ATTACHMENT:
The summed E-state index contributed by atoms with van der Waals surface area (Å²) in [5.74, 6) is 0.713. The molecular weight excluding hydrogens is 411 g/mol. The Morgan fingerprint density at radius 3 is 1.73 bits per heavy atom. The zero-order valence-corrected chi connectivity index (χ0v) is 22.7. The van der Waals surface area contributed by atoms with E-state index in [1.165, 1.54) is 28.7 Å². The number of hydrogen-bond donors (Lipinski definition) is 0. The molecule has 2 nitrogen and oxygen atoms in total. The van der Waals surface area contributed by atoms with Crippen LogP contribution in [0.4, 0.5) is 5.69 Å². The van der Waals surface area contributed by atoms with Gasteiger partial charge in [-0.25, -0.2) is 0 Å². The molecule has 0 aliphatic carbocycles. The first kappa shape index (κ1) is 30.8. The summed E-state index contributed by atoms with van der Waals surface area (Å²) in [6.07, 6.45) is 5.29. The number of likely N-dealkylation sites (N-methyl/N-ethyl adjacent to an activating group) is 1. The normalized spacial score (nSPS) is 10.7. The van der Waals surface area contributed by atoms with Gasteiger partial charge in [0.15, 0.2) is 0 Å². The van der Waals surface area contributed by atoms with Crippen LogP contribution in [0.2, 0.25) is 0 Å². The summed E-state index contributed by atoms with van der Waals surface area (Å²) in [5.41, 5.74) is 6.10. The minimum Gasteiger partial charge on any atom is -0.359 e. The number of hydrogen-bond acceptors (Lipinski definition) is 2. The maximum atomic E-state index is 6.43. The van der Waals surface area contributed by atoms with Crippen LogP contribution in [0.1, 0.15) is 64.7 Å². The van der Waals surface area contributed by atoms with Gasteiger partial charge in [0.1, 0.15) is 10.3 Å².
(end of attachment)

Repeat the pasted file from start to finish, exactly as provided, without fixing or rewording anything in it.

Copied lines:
The summed E-state index contributed by atoms with van der Waals surface area (Å²) in [5.74, 6) is 0.713. The molecular weight excluding hydrogens is 411 g/mol. The Morgan fingerprint density at radius 3 is 1.73 bits per heavy atom. The zero-order valence-corrected chi connectivity index (χ0v) is 22.7. The van der Waals surface area contributed by atoms with E-state index in [1.165, 1.54) is 28.7 Å². The number of hydrogen-bond donors (Lipinski definition) is 0. The molecule has 2 nitrogen and oxygen atoms in total. The van der Waals surface area contributed by atoms with Crippen LogP contribution in [0.4, 0.5) is 5.69 Å². The van der Waals surface area contributed by atoms with Gasteiger partial charge in [-0.25, -0.2) is 0 Å². The molecule has 0 aliphatic carbocycles. The first kappa shape index (κ1) is 30.8. The summed E-state index contributed by atoms with van der Waals surface area (Å²) in [6.07, 6.45) is 5.29. The number of likely N-dealkylation sites (N-methyl/N-ethyl adjacent to an activating group) is 1. The normalized spacial score (nSPS) is 10.7. The van der Waals surface area contributed by atoms with Gasteiger partial charge in [0.15, 0.2) is 0 Å². The van der Waals surface area contributed by atoms with Crippen LogP contribution in [0.2, 0.25) is 0 Å². The summed E-state index contributed by atoms with van der Waals surface area (Å²) in [5.41, 5.74) is 6.10. The minimum Gasteiger partial charge on any atom is -0.359 e. The number of hydrogen-bond acceptors (Lipinski definition) is 2. The maximum atomic E-state index is 6.43. The van der Waals surface area contributed by atoms with Crippen LogP contribution in [0.1, 0.15) is 64.7 Å². The van der Waals surface area contributed by atoms with Gasteiger partial charge in [0.1, 0.15) is 10.3 Å².